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What types of travel are prohibited for pets?

        Animals | Pet Travel

Make sure that your little friend can accompany you on vacation before you pack your suitcase. See more pet pictures.
Kathrin Ziegler/Riser/Getty Images

­Passport? Check. Medical history? Check. Snacks and a favorite blanket? Check. Leash?­ Check. As more people travel with their pets, it's now pretty common to see little Snickers wagging his tail peacefully in line ahead of you. Looks easy, right? Not quite. Before you consider traveling with your pet, you need to know what's allowed (or not) in the rapidly expanding world of pet travel. First of all, you should think long and hard about taking your pet with you in the first place - your pet's age and temperament could easily make traveling with it a hassle.

Consider the same travel precautions you'd take for yourself, and apply them to your pet. Take a list of your pet's medicatio­ns and medical history along with you, as well as a recent picture of Fluffy in case it gets lost. Don't forget to make copies of your passport and your pet's ID tag numbers in case you need them. Make sure you have your vet's number handy, and research a couple of animal clinics at your vacation destination before you leave town [source: Mandell].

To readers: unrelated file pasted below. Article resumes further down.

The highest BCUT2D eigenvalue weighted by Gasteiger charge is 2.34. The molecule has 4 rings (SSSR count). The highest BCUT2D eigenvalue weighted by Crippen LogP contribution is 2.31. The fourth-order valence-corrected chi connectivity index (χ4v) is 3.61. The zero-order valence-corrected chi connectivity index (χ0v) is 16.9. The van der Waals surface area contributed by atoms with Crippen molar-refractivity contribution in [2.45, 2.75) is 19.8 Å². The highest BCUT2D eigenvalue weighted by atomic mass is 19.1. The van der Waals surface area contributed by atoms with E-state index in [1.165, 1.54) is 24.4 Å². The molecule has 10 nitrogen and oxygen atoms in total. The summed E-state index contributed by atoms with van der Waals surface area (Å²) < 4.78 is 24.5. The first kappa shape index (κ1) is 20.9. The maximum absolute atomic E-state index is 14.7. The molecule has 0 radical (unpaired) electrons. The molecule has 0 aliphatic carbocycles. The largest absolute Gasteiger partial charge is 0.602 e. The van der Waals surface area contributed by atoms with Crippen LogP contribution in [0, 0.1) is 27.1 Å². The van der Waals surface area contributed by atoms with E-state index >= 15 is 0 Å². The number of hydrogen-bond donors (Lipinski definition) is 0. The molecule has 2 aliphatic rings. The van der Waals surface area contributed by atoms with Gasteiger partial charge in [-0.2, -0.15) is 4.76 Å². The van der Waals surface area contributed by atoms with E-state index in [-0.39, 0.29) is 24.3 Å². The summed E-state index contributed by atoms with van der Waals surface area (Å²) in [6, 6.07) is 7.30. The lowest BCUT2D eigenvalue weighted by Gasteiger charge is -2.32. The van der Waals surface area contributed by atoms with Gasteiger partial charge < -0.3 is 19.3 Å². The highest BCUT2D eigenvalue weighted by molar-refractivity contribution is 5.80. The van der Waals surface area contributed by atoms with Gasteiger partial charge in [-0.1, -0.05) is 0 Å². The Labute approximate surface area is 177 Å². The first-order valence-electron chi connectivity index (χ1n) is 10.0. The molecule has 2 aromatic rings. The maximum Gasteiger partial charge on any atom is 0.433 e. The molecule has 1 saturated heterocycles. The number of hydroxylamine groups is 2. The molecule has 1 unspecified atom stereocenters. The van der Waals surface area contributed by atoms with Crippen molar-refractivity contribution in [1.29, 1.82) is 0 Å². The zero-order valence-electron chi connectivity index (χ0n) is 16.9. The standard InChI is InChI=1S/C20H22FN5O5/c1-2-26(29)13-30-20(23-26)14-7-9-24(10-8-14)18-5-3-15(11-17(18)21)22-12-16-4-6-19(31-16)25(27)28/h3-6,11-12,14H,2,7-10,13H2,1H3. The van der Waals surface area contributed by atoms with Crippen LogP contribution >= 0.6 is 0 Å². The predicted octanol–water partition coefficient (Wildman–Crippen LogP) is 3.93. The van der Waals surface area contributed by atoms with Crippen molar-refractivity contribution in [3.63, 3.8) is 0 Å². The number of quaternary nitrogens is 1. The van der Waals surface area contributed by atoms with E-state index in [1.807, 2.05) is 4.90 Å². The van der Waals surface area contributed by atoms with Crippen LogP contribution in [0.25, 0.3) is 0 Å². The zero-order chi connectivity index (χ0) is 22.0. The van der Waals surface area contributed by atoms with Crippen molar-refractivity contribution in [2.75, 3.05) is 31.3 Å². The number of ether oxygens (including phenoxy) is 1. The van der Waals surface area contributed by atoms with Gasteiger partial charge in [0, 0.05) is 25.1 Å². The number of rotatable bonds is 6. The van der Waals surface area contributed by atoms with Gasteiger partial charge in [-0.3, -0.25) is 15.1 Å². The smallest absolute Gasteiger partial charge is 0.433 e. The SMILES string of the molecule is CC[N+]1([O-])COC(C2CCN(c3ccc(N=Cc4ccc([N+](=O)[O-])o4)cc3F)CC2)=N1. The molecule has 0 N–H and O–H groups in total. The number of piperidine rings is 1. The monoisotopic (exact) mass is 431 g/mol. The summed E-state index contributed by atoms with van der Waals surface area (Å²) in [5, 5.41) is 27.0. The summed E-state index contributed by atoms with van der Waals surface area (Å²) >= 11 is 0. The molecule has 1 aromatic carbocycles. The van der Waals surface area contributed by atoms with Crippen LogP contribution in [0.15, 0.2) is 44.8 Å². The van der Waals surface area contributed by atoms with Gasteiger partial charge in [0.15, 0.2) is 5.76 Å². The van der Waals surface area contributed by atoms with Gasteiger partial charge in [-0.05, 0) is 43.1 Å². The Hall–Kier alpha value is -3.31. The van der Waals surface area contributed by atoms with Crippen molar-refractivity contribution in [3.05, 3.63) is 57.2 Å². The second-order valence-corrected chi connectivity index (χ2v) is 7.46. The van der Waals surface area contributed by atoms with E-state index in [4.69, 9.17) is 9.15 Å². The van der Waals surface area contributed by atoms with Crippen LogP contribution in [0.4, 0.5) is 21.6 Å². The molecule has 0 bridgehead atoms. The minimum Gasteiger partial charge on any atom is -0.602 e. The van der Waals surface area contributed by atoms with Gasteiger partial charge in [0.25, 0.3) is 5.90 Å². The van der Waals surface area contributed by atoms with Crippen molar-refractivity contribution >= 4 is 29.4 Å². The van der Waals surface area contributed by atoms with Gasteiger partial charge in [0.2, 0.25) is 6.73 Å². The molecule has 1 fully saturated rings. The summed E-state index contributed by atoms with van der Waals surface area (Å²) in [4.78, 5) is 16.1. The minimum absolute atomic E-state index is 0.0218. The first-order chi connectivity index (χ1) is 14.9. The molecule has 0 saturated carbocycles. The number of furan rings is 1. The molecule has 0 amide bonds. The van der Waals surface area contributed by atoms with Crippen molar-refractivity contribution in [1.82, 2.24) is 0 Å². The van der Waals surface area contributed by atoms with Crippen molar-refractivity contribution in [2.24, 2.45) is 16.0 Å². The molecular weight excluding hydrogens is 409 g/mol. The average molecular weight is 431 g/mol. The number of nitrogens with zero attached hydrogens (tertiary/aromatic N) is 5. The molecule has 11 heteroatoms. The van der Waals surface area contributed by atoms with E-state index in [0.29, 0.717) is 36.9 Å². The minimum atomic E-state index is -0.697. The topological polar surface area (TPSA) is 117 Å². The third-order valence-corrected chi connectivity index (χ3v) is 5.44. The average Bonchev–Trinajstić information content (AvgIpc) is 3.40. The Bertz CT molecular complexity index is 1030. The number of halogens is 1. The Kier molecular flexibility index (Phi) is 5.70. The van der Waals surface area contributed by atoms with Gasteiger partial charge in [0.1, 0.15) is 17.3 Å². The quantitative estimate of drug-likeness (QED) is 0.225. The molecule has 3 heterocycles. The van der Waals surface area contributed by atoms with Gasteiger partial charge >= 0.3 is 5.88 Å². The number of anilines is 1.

­If you're trav­eling overseas, check with your embassy in your destination country before taking your pet with you [source: US State Department]. Quarantine lengths and restrictions may vary, and if you hate waiting in line, imagine a long wait with an anxious puppy! You should also know that pets will not be saved if an emergency evacuation is needed and military aircraft is used to evacuate people, though service animals will be rescued if possible [source: U.S. State Department].

If you've decided to hit the road with your pets, then you should read this article to learn what you can and cannot do when traveling with pets on trains, buses and cruise ships. First, we'll find how to take Fluffy cross-country by train.